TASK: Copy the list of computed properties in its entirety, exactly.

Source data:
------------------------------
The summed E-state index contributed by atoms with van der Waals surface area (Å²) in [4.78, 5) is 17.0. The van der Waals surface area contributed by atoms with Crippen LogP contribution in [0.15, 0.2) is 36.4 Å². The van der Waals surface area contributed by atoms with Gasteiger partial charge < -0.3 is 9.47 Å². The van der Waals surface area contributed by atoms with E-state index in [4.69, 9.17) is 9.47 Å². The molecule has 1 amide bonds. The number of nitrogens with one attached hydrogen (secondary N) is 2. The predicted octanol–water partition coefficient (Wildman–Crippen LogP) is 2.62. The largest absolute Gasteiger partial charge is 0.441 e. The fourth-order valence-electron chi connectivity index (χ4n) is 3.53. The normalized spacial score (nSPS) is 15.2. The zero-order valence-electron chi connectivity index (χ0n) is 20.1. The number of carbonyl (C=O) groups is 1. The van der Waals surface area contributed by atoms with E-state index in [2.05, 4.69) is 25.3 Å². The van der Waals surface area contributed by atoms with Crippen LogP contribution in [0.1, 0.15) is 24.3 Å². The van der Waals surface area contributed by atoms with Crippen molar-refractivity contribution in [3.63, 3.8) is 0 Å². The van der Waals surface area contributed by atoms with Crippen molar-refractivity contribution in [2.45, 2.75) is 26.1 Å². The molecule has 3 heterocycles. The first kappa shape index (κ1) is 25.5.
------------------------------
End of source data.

The summed E-state index contributed by atoms with van der Waals surface area (Å²) in [4.78, 5) is 17.0. The van der Waals surface area contributed by atoms with Crippen LogP contribution in [0.15, 0.2) is 36.4 Å². The van der Waals surface area contributed by atoms with Gasteiger partial charge < -0.3 is 9.47 Å². The van der Waals surface area contributed by atoms with E-state index in [4.69, 9.17) is 9.47 Å². The molecule has 1 amide bonds. The number of nitrogens with one attached hydrogen (secondary N) is 2. The predicted octanol–water partition coefficient (Wildman–Crippen LogP) is 2.62. The largest absolute Gasteiger partial charge is 0.441 e. The fourth-order valence-electron chi connectivity index (χ4n) is 3.53. The normalized spacial score (nSPS) is 15.2. The zero-order valence-electron chi connectivity index (χ0n) is 20.1. The number of carbonyl (C=O) groups is 1. The van der Waals surface area contributed by atoms with E-state index in [2.05, 4.69) is 25.3 Å². The van der Waals surface area contributed by atoms with Crippen LogP contribution in [0.1, 0.15) is 24.3 Å². The van der Waals surface area contributed by atoms with Crippen molar-refractivity contribution in [3.63, 3.8) is 0 Å². The van der Waals surface area contributed by atoms with Crippen molar-refractivity contribution in [2.45, 2.75) is 26.1 Å². The molecule has 3 heterocycles. The first kappa shape index (κ1) is 25.5.